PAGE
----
Checklist: Starting Your Own Business

I always thought I wanted to own my own business.  In 2003, I made the decision to make a job change and began the path of opening my own business. Now celebrating my 20th year in business, Lifetime Financial Planning Solutions, LLC,  I am glad I took that step.

Starting your own business venture can be a little scary, and takes dedication, courage, and hard work. To be successful, it is wise to surround yourself with a good team, including an attorney and CPA. Often a startup business wants to cut costs by not engaging professional legal or accounting advice; they don’t see the added value and try to get started by doing things themselves online. Depending on the business owner’s background and experience, not getting advice from professionals early on can wind up being costly.

Crunch the Numbers and Make a Plan

When starting a business, having a business plan is an important first step.  That can sound intimidating,  but it doesn’t need to be.  The business plan doesn’t have to be a fancy plan in a big binder or cost you thousands of dollars. It is necessary, though, to put the pen to paper, crunch the numbers, and see what is going to be required to make this business profitable. Just because you like cooking doesn’t mean you can run a successful restaurant.

Start with a budget and financial projection. It helps quantify the expectation of revenues that a business wants to achieve for a future period, and the financial direction of where management wants to take the company.

Figuring Small Business Expenses

What are the projected costs for:

  • Rent or mortgage
  • Utilities
  • Insurance
  • Inventory
  • Supplies
  • Advertising
  • Payroll and related payroll taxes
  • Bank or merchant card fees
  • Software
  • Dues
  • Cost of any necessary licensing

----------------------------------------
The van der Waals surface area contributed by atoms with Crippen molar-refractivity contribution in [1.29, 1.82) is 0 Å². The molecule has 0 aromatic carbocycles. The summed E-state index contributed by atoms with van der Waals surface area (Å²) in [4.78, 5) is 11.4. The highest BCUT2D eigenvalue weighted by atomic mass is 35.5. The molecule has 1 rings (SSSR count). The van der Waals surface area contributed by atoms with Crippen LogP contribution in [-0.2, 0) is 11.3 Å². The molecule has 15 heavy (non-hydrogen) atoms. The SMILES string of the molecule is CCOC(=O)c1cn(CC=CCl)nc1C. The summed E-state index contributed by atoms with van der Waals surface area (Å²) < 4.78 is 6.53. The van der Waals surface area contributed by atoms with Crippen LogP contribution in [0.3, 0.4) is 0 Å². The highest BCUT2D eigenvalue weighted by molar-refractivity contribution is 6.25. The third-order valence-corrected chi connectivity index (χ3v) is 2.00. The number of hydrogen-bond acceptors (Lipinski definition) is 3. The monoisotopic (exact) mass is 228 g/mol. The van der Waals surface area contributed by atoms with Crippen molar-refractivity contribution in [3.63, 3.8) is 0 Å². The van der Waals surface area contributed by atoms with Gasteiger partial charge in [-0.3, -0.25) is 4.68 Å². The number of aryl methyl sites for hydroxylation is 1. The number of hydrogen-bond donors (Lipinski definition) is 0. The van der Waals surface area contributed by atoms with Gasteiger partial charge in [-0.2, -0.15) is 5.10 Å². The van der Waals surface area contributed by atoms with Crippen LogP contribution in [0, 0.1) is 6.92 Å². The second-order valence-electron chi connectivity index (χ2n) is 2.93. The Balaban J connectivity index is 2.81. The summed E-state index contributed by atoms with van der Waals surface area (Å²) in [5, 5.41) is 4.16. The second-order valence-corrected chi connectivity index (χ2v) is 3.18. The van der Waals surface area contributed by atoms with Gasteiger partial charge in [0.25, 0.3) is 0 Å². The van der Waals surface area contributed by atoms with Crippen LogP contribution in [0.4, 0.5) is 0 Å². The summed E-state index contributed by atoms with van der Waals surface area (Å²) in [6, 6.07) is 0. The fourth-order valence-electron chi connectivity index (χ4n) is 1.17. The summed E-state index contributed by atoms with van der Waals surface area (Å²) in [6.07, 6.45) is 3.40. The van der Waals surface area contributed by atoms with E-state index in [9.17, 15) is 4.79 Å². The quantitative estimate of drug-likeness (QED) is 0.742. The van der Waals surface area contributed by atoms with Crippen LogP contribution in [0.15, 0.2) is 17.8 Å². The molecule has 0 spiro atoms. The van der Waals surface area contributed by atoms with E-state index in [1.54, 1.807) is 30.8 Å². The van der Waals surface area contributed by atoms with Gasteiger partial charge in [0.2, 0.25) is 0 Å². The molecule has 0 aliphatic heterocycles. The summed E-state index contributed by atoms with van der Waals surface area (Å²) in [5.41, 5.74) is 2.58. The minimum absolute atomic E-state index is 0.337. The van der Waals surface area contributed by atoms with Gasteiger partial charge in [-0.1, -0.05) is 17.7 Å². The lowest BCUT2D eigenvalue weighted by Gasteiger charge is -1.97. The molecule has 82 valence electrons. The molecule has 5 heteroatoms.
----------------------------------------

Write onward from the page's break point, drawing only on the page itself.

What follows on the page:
• Furniture, fixtures, and equipment
  • Additional expenses specific to your business
  • Loan payments (if you’re borrowing to start the business)

How to Figure Small Business Income

Look the income you will need to make to cover the expenses listed above and answer these questions:

  • How much do you realistically think you can sell in the first year and the next three to five years?
  • What is the average selling price of the item or service you are providing?
  • How many of those can you sell each day/week/month?
  • How many customers does it require to make those sales?
  • How many hours will you need to work to make that happen?
  • How much time and money can you devote to this business?

Figuring Small Business Profit

Subtract the expenses and debt payments from the potential income. This is your profit, the amount you can pay yourself and/or reinvest back into the business.  Expand this out for the next three to five years. It may take a year or two for the business to become profitable. Do you have other financial resources to support the business and yourself until the business becomes profitable?

Small Business Marketing

It’s important to look at the competitive landscape and think about how you’ll market the business when you’re up and running:

  • What other businesses in the area (or online) provide a similar product?
  • What makes your business unique?
  • Why should customers pick you?